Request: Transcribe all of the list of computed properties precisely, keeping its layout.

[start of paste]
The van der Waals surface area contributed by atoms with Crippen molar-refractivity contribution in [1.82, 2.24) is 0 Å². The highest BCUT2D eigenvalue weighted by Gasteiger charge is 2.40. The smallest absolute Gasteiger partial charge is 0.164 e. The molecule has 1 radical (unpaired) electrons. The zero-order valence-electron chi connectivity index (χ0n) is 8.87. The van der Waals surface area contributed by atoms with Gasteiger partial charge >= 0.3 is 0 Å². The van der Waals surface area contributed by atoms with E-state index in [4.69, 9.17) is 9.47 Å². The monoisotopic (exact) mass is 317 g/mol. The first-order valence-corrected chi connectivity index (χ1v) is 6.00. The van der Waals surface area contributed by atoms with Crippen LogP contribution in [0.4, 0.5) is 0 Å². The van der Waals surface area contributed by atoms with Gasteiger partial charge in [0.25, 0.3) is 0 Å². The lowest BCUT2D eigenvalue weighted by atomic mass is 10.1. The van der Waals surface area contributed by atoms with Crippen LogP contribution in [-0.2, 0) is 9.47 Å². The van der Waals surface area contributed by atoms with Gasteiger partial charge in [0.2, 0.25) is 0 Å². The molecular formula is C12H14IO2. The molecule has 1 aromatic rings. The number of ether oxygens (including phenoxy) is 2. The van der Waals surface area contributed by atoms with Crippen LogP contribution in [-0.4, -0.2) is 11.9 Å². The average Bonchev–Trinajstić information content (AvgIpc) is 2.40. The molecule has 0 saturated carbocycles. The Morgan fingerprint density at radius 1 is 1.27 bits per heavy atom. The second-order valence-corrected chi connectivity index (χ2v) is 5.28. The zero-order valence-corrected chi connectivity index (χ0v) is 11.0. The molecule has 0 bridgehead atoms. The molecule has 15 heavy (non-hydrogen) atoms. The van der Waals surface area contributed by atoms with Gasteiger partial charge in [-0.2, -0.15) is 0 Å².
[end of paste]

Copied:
The van der Waals surface area contributed by atoms with Crippen molar-refractivity contribution in [1.82, 2.24) is 0 Å². The highest BCUT2D eigenvalue weighted by Gasteiger charge is 2.40. The smallest absolute Gasteiger partial charge is 0.164 e. The molecule has 1 radical (unpaired) electrons. The zero-order valence-electron chi connectivity index (χ0n) is 8.87. The van der Waals surface area contributed by atoms with Gasteiger partial charge >= 0.3 is 0 Å². The van der Waals surface area contributed by atoms with E-state index in [4.69, 9.17) is 9.47 Å². The monoisotopic (exact) mass is 317 g/mol. The first-order valence-corrected chi connectivity index (χ1v) is 6.00. The van der Waals surface area contributed by atoms with Crippen LogP contribution in [0.4, 0.5) is 0 Å². The van der Waals surface area contributed by atoms with Gasteiger partial charge in [0.25, 0.3) is 0 Å². The lowest BCUT2D eigenvalue weighted by atomic mass is 10.1. The van der Waals surface area contributed by atoms with Crippen LogP contribution in [-0.2, 0) is 9.47 Å². The van der Waals surface area contributed by atoms with Gasteiger partial charge in [0.2, 0.25) is 0 Å². The molecular formula is C12H14IO2. The molecule has 1 aromatic rings. The number of ether oxygens (including phenoxy) is 2. The van der Waals surface area contributed by atoms with Crippen LogP contribution in [-0.4, -0.2) is 11.9 Å². The average Bonchev–Trinajstić information content (AvgIpc) is 2.40. The molecule has 0 saturated carbocycles. The Morgan fingerprint density at radius 1 is 1.27 bits per heavy atom. The second-order valence-corrected chi connectivity index (χ2v) is 5.28. The zero-order valence-corrected chi connectivity index (χ0v) is 11.0. The molecule has 0 bridgehead atoms. The molecule has 15 heavy (non-hydrogen) atoms. The van der Waals surface area contributed by atoms with Gasteiger partial charge in [-0.2, -0.15) is 0 Å².